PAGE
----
The proposed Comprehensive Economic Partnership Agreement (CEPA) between New Delhi and Dhaka has the potential for a new institutional framework and supply chain linkage thereby enhancing bilateral trade and investment, India’s High Commissioner to Bangladesh Pranay Verma said. Verma who met business leaders in Dhaka also underlined the need to expand connectivity between the two neighbours.
Bilateral trade between India and Bangladesh has grown in the last five years. It is now touching almost $2 billion.
Prime Minister Narendra Modi and his Bangladeshi counterpart Sheikh Hasina have pressed the pedal on deepening economic ties, trade and connectivity between the two nations to deal with the rising geopolitical challenges. Both sides are also working to complete negotiations related to CEPA at a time when Bangladesh is gearing up to exit the list of least developed nations (LDC).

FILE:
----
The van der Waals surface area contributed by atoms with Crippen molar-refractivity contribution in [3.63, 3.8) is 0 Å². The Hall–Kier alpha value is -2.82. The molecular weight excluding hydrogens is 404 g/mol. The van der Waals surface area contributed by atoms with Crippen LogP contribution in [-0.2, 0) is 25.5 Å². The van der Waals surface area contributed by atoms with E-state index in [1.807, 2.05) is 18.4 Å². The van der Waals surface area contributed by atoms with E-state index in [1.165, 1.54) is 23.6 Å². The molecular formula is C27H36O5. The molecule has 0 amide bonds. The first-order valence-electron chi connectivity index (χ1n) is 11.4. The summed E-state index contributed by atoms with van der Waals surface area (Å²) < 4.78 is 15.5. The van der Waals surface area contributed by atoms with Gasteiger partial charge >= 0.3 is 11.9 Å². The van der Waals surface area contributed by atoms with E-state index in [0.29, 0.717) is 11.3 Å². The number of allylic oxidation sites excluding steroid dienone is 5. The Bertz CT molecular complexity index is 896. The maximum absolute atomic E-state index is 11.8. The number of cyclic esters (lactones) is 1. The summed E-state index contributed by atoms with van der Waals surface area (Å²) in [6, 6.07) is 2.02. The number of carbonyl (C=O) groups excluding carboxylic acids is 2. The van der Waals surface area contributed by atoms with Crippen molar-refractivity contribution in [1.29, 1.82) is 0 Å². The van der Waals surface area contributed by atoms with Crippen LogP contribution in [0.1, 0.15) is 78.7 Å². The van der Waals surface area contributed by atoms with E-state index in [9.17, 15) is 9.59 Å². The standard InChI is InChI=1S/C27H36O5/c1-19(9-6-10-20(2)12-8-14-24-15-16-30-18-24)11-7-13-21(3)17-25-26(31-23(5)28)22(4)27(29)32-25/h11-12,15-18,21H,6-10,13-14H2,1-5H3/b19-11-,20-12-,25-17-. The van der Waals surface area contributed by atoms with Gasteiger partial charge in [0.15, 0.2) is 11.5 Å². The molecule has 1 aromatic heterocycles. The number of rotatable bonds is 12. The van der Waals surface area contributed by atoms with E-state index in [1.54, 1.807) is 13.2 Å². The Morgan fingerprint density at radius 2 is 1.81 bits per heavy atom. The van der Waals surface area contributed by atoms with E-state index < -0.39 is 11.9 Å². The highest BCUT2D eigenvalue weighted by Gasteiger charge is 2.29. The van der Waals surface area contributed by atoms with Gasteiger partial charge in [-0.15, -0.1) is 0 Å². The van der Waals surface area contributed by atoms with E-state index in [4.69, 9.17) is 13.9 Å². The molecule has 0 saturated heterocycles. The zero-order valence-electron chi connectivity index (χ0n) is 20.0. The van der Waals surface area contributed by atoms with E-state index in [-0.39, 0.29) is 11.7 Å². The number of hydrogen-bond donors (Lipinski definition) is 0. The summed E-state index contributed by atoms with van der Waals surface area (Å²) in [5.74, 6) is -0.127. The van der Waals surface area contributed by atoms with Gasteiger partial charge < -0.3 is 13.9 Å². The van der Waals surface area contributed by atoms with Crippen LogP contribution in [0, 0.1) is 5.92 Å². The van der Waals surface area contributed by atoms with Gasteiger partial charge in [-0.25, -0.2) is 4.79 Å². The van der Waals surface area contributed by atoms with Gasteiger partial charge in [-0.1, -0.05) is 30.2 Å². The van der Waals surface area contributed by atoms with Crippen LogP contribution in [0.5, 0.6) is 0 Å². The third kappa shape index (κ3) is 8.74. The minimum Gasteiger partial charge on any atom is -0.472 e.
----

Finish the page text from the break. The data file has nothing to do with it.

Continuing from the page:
“It is important for both countries that share the world’s fifth largest land border to march ahead together,” Ishfaq Ilahi Choudhury, retired Air Force Officer in Bangladesh, who is now a geopolitical analyst, told India Narrative.
Despite being closely linked, South Asia as a region is one of the least connected. “In South Asia, transport and trade challenges mean that it is about 15-20 per cent less expensive for an Indian company to trade with a counterpart in Brazil or Germany than in Bangladesh. Improved connectivity can reduce trading costs, lead to greater economic growth, and reduce poverty in South Asia,” Cecile Fruman, World Bank Director, Regional Integration and Engagement, South Asia in an interview said.